Please don’t turn off your electronics. The people here are insane, and I need you.

  285. Chris Kimball says:

    Thanks Kristine for the almost real time descriptions.
    I had hoped for discussion of more than dress colors and peculiarly GC vocabulary and speaking styles, but recognize that it’s almost impossible to discuss a live broadcast . . . almost impossible even to type a substantive comment before we’re on to the next talk or hymn or prayer.
    But for example, I would have liked to discuss the following —
    I heard President Monson say (caps emphasis is mine):
    1. There is NO NEED . . . to sail uncharted seas . . . our course [is] obedience
    2. Life would be SIMPLER for all of us if we would obey
    3. Obedience is ESSENTIAL to our salvation
    Logically, literally these are three quite different statements, not three ways of saying the same thing. Is there important meaning in the differences? Or does ESSENTIAL subsume the whole, making the others just nicer, softer, warmer ways of encouraging to the same point?

  286. There was a wash yourselves admonition? I need a link, and I am smelly, but I’m about to take a shower and don’t worry no turning off electronics here, at least not permanently.

  287. Chris, I like that he said clearly that obedience needs to be to God and Jesus and their commandments. I know we Mormons like to extrapolate that to everything any leader says, but that’s not what President Monson said – and I like that he didn’t get into specifics.

  288. Vital point Ray, but would you care to enumerate the instances this Conference where counsel contrary to God’s commandments was given?

  289. “would you care to enumerate the instances this Conference where counsel contrary to God’s commandments was given?”

    No.

  290. European Saint says:

    If any member who supports Same-Sex Marriage (SSM) has listened to all of these sessions and still feels his/her support is in line with the Lord and His Church’s Leadership, I would be extremely curious to hear why. I am so grateful for apostles, prophets, and auxiliary leaders who do not hesitate to speak truth regardless of what is trending, PC, etc. As President Monson stated at the end of Sunday morning session (quoting President Hinckley): progress equals obedience.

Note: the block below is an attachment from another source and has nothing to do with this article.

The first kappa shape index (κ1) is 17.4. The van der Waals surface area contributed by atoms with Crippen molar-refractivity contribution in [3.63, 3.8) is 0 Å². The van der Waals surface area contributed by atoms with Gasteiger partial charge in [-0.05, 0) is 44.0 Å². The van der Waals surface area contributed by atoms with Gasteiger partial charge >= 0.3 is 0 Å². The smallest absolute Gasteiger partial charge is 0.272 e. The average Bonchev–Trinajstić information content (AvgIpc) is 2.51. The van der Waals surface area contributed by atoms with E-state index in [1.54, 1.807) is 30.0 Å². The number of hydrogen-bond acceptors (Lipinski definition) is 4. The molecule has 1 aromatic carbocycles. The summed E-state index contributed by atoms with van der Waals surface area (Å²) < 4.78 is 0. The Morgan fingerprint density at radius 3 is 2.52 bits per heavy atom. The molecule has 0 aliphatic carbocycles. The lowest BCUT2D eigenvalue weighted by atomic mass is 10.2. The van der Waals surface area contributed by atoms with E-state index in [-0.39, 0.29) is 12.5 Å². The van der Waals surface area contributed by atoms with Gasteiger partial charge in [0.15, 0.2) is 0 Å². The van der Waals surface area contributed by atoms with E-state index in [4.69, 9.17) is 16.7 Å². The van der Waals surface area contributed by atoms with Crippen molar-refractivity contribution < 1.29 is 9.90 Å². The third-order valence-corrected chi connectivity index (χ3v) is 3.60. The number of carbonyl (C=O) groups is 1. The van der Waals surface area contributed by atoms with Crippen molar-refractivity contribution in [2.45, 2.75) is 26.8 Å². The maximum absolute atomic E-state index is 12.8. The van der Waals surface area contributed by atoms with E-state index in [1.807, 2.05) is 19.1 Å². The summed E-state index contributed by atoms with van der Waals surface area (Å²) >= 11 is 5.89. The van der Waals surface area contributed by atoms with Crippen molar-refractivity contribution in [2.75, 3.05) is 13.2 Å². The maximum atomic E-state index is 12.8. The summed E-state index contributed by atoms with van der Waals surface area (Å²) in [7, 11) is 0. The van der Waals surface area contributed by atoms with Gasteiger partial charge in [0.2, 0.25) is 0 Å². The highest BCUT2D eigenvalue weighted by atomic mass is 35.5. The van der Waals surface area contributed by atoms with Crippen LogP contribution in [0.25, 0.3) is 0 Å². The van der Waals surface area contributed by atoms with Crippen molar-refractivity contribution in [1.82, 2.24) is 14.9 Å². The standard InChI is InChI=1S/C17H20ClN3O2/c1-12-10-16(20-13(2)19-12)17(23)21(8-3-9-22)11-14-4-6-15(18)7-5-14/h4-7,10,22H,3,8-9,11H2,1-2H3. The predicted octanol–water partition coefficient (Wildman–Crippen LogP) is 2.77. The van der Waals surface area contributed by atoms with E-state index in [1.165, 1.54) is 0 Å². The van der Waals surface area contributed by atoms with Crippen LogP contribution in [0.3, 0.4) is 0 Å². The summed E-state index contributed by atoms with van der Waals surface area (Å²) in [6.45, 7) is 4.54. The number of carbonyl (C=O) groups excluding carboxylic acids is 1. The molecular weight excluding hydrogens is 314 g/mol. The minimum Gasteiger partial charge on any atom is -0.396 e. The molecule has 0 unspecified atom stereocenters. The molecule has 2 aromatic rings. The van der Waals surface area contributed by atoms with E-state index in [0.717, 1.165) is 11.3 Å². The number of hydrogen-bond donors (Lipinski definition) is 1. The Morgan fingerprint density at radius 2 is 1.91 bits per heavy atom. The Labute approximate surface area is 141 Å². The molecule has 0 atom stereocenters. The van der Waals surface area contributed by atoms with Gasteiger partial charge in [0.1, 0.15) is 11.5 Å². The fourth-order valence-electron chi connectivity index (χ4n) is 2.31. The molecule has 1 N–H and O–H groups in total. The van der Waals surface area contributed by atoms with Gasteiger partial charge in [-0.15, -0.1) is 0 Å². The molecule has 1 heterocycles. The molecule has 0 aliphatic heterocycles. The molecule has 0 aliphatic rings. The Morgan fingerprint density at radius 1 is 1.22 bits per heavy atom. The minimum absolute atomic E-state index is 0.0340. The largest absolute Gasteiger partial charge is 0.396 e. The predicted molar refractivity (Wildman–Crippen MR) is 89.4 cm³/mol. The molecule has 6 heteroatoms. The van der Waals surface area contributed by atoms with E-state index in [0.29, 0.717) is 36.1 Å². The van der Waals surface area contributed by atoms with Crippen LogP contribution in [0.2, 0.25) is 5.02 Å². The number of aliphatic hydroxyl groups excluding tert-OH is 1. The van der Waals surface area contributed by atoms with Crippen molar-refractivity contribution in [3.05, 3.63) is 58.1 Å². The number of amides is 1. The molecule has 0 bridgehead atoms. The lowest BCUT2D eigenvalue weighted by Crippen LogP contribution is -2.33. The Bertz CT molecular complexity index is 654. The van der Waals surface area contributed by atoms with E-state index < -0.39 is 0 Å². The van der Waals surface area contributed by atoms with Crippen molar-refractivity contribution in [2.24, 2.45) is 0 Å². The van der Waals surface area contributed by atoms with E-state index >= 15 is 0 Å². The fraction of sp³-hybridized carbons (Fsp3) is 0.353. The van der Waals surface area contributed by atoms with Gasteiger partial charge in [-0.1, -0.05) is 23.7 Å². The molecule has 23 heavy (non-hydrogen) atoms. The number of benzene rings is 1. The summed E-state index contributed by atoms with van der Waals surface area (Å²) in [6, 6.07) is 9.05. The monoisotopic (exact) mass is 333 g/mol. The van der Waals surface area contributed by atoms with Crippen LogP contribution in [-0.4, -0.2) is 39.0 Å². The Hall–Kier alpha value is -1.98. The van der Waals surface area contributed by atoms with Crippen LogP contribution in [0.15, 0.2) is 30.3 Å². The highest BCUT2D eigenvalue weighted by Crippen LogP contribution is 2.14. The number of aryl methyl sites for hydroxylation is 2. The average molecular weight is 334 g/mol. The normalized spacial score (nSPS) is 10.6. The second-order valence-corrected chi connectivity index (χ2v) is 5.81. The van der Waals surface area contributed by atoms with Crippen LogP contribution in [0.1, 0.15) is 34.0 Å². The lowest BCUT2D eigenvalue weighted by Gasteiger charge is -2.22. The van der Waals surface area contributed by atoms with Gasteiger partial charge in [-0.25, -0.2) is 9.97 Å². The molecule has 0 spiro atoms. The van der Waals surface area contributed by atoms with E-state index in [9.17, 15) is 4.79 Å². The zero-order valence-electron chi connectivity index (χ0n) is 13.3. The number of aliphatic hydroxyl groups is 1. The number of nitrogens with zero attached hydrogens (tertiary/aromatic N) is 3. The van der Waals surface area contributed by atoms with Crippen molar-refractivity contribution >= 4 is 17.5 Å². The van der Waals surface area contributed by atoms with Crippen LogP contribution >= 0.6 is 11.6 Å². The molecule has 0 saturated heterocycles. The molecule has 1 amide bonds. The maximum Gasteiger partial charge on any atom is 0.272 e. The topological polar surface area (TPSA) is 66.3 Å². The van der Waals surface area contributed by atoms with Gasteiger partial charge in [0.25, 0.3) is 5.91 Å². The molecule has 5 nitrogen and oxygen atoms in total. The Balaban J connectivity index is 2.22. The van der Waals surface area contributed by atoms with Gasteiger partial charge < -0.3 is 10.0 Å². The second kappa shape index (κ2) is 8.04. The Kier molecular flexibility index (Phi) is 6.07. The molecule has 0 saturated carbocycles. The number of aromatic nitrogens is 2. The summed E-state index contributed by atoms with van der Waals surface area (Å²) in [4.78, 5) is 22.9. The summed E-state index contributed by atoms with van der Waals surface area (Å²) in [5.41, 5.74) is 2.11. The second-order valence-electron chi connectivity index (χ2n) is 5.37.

291. Documentary about the importance of the King James Bible…when can we get that translated into Spanish? Not the Bible–the *King James* Bible.

  292. European Saint, what if someone were to say they believe it’s a political and civil rights issue, and that the Conference had reaffirmed the Church’s commitment to supporting political diversity among Latter-day Saints.

  293. European Saint says:

    Then I would respectfully disagree. But I assumed you (or someone else) would take that stance (based upon Pres. Uchtdorf’s marvelous Priesthood session talk). In any case, thank you for a reply.

  294. You may disagree, and that’s fine, but to take a stance that there’s no way to hold such views and be “in-line” with Church leadership is not a helpful stance to take. People will interpret the scriptures and conference talks, and most other things in ways that speak to them, at times in a way that is self-affirming and at other times in a way that challenges the self. But that’s the prerogative of each of us, and not for you to determine. So, people might respect that you took that away from Conference, but it would seem improper for you to go around saying that everyone had to agree with your interpretation for them to be “in line” with God.

  295. European Saint, everyone is entitled to their opinion no?

  296. European Saint says:

    JTZ: I certainly will not “go around saying that everyone had to agree with [my] interpretation.” But I will continue to be amazed at certain other interpretations. Hope that is alright with you.